I set up the TMB 175mm f/8 apo refractor on it's homemade Dobsonian-style mount to observe Venus, Mars, and Saturn. The seeing was mostly fair so I used magnifications of 265x - 298x with the Baader binocular viewer and 1.7x corrector.
I used a Baader deep blue (W38A) and yellow (W25) filter for Venus, which seemed to help enhance the dusky appearance in clouds. It was similar to the last time I observed it but there were darker areas within the shading (like mottling) as well as lighter areas. These were not easy to represent in the sketch. The next morning I got up early and observed the last quarter Moon with the unaided eye. It reminded me of the view of Venus I had through the telescope the night before in terms of its phase as well as the dark lunar mare similar to shading in the atmosphere of Venus.
Mars, well past opposition, is getting pretty small. An orange filter helped to bring out the gibbous phase of Mars, as well as some surface features including the North Polar Cap, Lowell's Melt Band, Utopia, Mare Boreum, and Syrtis Major.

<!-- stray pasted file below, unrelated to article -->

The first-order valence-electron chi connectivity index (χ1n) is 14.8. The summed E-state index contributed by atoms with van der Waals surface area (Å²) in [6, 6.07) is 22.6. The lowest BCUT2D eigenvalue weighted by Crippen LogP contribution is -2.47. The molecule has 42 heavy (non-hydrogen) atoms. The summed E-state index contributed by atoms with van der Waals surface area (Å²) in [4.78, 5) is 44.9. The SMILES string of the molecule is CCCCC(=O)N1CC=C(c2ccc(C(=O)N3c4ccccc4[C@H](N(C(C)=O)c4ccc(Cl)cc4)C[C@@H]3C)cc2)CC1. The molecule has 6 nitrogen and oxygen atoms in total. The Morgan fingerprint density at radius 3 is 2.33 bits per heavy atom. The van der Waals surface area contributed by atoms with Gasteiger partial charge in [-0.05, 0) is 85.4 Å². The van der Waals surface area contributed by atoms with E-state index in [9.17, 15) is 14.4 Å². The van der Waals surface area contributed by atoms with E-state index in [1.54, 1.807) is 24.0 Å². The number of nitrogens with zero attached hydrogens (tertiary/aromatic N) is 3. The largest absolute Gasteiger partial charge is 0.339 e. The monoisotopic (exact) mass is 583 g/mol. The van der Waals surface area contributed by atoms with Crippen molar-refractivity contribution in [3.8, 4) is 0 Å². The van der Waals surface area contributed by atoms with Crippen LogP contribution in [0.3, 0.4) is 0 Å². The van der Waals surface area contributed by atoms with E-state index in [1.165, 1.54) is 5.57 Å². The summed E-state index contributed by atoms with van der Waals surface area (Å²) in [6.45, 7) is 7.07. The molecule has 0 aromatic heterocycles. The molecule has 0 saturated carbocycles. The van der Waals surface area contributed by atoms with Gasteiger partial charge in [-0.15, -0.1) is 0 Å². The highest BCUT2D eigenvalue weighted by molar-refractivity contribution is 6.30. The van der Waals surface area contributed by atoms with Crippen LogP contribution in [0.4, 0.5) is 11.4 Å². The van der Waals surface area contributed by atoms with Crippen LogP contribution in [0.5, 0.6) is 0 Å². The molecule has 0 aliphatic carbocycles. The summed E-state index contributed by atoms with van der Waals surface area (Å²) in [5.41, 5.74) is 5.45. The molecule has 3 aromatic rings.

By the time I finished observing Mars high clouds began to drift across the sky and the seeing started to deteriorate so this made it harder to see the finer detail on Saturn. Still I was able to see the Equatorial Zone which had a light yellow color to it, the North Equatorial Belt that had a light brown color to it, and the North Polar Region that had a green color to it. The visibility of the Cassini Division came and went with the clouds and seeing.
At this point I got up from my observing chair to stretch and walk around. Looking up I noticed that Venus was quite bright and still high in the northwest sky, while Orion was in the southwestern sky. Normally when Orion is up it stands out as if to demand our attention. However this year Venus seems to be competing with Orion for our attention.
Annular Solar Eclipse on May 10, 1994. Taken using a large format camera on a single sheet of 4"x5" color film.
The weather prospects looked good for the eclipse. I wanted to both observe it and photograph it, so I brought along a 90mm refractor that I would observe with, a 35mm camera with 400mm lens, and a large format camera. I had made solar filters for all of them as well as for my sunglasses so I could observe it with the unaided eye.